This afternoon at Web 2.0 in San Francisco, John Battelle brought together David Munns, vice chairman of EMI Music worldwide and chairman and CEO of EMI Music North America, and Eric Kleptone of the Kleptones. EMI has been on the front lines of the mashup wars, first with D.J. Danger Mouse's Gray Album, and more recently with the Kleptones' A Night at the Hip-Hopera. My takeaway from the session is that while things are changing in the music industry, those changes are externally driven and the odds of the industry voluntarily participating in a frictionless mashup economy remain very long.
The beginning of the discussion focused on EMI's reaction when they learned of the Kleptones' runaway hit (which mashed up Queen's "A Night at the Opera" with rap and other more contemporary cultural music references): "We broke out the rifles, formed a posse..." This got the intended laugh, but the message David Munns tried to convey was that the times they are a changin':
We realized it was pretty creative, very interesting, the consumers liked it. After we got over the 'what have then done to our beautiful Queen record,' we began to think about whether and how we should get paid for it. And that's still ongoing. We're opening to licensing for things like this. This kind of thing is becoming part of our business.
Well and good, but a systemic mechanism for change is not yet in place. John Battelle pointed out the irony of Eric Kleptone's situation when he realized his work was being very well received: "Here's an artist with a hit, and he has to take out his checkbook because of it." According to Eric, the perfect world for an artist like him would involve a platform that included all the music you might want to sample, and some kind of streamlined payment structure (subscription or otherwise).
EMI's David Munns seemed to think however that such licensing decisions will continue to take place on a case-by-case basis, and in John Battelle's words, "to get all the people in the music business to agree to something like that would be akin to achieving peace in the Middle East."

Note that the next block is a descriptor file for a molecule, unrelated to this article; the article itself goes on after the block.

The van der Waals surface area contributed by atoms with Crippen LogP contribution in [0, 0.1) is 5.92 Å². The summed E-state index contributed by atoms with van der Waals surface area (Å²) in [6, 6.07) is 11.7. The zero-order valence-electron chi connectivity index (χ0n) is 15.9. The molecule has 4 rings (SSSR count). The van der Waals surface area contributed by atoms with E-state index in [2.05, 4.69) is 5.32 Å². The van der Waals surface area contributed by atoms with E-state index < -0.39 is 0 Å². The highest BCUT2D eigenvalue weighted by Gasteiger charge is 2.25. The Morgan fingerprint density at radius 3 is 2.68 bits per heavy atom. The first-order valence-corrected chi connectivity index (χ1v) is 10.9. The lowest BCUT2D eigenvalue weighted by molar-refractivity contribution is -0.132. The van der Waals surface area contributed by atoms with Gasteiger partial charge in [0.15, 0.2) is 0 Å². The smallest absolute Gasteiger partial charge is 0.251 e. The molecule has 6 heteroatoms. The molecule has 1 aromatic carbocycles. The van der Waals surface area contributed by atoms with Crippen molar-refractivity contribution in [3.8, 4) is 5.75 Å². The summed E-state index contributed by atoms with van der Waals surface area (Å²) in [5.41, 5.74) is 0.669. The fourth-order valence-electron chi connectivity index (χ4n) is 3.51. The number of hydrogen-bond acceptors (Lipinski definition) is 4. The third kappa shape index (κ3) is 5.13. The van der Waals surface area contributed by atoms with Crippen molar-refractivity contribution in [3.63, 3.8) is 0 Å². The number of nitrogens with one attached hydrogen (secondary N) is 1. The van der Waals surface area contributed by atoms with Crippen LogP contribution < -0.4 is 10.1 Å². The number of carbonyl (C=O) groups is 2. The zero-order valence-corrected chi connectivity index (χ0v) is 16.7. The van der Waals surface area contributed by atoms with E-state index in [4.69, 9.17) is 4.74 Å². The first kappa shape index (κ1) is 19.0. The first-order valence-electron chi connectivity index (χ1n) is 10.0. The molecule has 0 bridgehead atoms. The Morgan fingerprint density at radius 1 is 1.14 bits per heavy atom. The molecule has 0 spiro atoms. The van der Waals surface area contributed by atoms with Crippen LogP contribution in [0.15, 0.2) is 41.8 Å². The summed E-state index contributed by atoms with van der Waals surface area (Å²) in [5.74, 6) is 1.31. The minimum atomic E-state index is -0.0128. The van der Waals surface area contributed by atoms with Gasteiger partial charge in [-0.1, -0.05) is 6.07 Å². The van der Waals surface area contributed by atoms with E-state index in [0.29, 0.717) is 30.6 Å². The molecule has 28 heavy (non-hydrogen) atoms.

The discussion turned to DJ Dangermouse's Gray Album, and why the reaction to that was so severe (though as John pointed out, not terribly effective). Said David: "I don't want to sound like the bad guy, but we're not here particularly to win a popularity contest." The Beatles didn't like their album being "messed around with" without their being involved. When John pointedly asked "What's the damage?" from something like the Gray Album or A Night at the Hip-Hopera, David didn't identify any, responding instead with, "It's not a question of damage, it's a question of rights."
That comment basically encapsulates the rest of David's side of the discussion. He tried to emphasize how fast changes have occurred and continue to occur, and that his industry's motto is "consumers getting music what they want, where they want, and how they want." But to back up his statement that EMI recognizes "it's not just about selling flat things with a whole in the middle anymore," he cited the company's name change from "EMI Records" to "EMI Music." More palpable proof would have been more receptivity to the suggestions Eric and John made regarding creating a viable economy around remix culture, and to the fact that the technology industry is well equipped to help the music industry solve the complexity and volume issues — David said there are 57 million individual transactions involved in every million dollars EMI makes — inherent in creating such an economy.